But it is what it is. We can speculate about how sustainable this situation is and whether we’re setting up the younger generation for unrealistic expectations, but that doesn’t change the here and now. If you need staff, you have to fish in the same pond as everyone else and cope with the same market conditions.
Employers are in an impossible position. Inflation is at levels not seen for decades, interest rates are rising, there is a war in Europe, we’re just emerging from covid and understandably they (we) are keen to keep control of costs while fighting to retain their staff and to hire new staff in a tight market.
The reality check is this: If you do have to hire at the moment, then it’s crucial to understand the current market and to get the salary budget right at the outset, or face a long and frustrating process. If you don’t have to hire and can wait things out to see if the market settles down, then that is an option worth considering.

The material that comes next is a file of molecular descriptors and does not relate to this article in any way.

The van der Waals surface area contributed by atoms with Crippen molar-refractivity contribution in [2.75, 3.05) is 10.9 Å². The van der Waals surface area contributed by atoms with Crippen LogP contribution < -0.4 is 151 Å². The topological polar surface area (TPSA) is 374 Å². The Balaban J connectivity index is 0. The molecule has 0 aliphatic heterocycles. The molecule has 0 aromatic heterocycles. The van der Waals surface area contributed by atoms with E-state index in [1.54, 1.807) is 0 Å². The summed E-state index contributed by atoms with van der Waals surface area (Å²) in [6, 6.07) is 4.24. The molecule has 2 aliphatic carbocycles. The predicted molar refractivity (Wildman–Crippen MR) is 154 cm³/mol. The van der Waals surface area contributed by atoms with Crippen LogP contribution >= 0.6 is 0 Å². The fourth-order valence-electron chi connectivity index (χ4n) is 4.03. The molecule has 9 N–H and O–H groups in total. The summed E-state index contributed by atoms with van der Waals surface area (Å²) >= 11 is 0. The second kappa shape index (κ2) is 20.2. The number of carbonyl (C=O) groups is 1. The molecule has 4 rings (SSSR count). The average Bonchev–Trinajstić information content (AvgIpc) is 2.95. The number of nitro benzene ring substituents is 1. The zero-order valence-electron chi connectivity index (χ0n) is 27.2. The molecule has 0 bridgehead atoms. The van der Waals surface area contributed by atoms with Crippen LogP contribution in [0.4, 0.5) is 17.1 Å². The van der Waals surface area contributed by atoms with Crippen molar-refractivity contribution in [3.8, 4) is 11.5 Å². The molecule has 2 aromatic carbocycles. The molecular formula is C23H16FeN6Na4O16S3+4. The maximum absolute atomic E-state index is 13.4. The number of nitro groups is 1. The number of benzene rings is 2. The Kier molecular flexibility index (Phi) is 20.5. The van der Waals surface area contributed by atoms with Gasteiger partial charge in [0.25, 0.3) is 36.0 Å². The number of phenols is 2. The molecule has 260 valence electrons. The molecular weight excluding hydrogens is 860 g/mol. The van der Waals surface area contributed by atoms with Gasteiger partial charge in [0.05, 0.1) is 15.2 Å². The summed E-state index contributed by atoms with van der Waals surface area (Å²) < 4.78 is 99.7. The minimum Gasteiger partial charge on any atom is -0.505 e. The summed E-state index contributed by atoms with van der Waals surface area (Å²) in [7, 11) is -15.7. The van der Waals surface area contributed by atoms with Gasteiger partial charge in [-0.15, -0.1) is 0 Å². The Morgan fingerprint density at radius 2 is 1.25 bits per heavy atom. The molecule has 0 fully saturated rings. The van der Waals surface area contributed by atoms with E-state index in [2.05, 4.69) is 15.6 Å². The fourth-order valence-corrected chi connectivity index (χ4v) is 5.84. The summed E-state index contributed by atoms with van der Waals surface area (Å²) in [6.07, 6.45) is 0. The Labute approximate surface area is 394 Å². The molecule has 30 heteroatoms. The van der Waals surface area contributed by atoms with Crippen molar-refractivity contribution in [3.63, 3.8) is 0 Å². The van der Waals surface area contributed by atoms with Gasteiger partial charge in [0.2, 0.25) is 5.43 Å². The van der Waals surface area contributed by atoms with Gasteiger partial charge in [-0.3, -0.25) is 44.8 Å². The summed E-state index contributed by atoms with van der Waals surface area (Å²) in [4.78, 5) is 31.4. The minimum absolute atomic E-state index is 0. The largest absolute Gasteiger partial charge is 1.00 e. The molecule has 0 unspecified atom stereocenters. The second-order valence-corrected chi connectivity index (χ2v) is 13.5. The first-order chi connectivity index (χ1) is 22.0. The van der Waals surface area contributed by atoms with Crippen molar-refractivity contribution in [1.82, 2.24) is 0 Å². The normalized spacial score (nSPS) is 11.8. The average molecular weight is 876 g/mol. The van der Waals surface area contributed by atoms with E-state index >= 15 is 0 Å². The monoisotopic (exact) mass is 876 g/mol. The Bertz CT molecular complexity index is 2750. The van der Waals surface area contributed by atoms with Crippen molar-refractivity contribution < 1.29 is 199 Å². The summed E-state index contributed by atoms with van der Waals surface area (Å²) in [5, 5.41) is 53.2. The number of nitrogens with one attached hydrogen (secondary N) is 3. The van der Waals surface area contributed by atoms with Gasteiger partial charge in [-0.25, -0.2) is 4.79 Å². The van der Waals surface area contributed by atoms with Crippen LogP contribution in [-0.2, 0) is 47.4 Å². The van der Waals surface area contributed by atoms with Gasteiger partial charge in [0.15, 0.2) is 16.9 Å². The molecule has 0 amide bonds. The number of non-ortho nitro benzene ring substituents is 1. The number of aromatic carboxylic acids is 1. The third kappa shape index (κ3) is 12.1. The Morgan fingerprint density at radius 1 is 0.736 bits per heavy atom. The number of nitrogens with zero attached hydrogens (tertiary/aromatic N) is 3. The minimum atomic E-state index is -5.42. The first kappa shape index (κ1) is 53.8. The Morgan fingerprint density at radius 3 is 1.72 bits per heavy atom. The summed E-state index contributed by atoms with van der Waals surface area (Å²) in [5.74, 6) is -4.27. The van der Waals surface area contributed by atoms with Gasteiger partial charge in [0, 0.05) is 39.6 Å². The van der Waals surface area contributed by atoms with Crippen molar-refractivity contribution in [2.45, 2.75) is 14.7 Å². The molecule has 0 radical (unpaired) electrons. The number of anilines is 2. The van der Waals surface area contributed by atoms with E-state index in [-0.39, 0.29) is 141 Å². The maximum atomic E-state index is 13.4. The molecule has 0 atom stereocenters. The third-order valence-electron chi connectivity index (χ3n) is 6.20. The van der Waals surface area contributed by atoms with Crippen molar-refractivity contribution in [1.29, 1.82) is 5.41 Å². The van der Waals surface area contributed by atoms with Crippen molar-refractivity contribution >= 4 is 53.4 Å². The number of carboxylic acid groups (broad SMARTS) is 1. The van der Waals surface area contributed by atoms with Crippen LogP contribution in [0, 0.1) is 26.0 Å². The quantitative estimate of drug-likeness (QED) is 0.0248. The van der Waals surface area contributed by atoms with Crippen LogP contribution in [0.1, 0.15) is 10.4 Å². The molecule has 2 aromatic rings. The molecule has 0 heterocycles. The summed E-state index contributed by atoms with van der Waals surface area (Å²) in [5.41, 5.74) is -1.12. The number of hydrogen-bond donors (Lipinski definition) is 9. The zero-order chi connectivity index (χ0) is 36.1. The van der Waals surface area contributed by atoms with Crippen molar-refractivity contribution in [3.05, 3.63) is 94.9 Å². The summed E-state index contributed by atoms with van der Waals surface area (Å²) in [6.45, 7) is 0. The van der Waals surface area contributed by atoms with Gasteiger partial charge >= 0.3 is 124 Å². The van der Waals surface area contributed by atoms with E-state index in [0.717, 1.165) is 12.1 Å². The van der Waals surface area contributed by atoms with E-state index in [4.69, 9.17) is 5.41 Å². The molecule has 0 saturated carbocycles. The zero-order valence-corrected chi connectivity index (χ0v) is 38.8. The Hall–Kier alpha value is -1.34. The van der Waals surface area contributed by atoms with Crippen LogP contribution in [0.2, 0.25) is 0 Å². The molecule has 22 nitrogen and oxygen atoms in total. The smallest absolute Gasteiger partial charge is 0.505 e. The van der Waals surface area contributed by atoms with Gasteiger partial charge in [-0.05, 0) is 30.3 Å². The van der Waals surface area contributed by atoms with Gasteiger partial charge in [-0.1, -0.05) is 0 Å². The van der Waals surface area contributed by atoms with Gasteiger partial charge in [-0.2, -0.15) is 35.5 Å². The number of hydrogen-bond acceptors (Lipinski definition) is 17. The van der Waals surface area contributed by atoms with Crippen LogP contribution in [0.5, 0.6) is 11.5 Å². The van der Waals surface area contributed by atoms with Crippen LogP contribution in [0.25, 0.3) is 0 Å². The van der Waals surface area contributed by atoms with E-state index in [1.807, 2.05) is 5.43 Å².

David Tubb again: “Candidates can pick and choose at the moment, whether that’s new entrants, accounts staff, lawyers or technical superintendents. I know of accounts staff getting for or five headhunting calls and social media messages a day. You have to move fast – you snooze, you lose. Some get this and others are completely blind to it. There is no point making optimistic job offers at the moment by which I mean below candidates’ current salary levels or below clear indications of what the candidates are looking for.”
Of course, there will always be a natural tendency to think a recruitment consultant who gets paid a percentage of salary has a vested interest in talking the market up. The truth though is that recruiters – other [partly] than executive search consultants – only get paid if they make placements. Their motivation is to fill the job. If the candidate turns an offer down due to salary, it is just as likely in today’s marketplace that both the client and the recruiter lose out. “Our interests are aligned therefore,” says Matt Cornelius. “I’ve had to learn to be unequivocal in what I say to clients, otherwise I’ll just be wasting their time and mine and that’s no good for anyone.”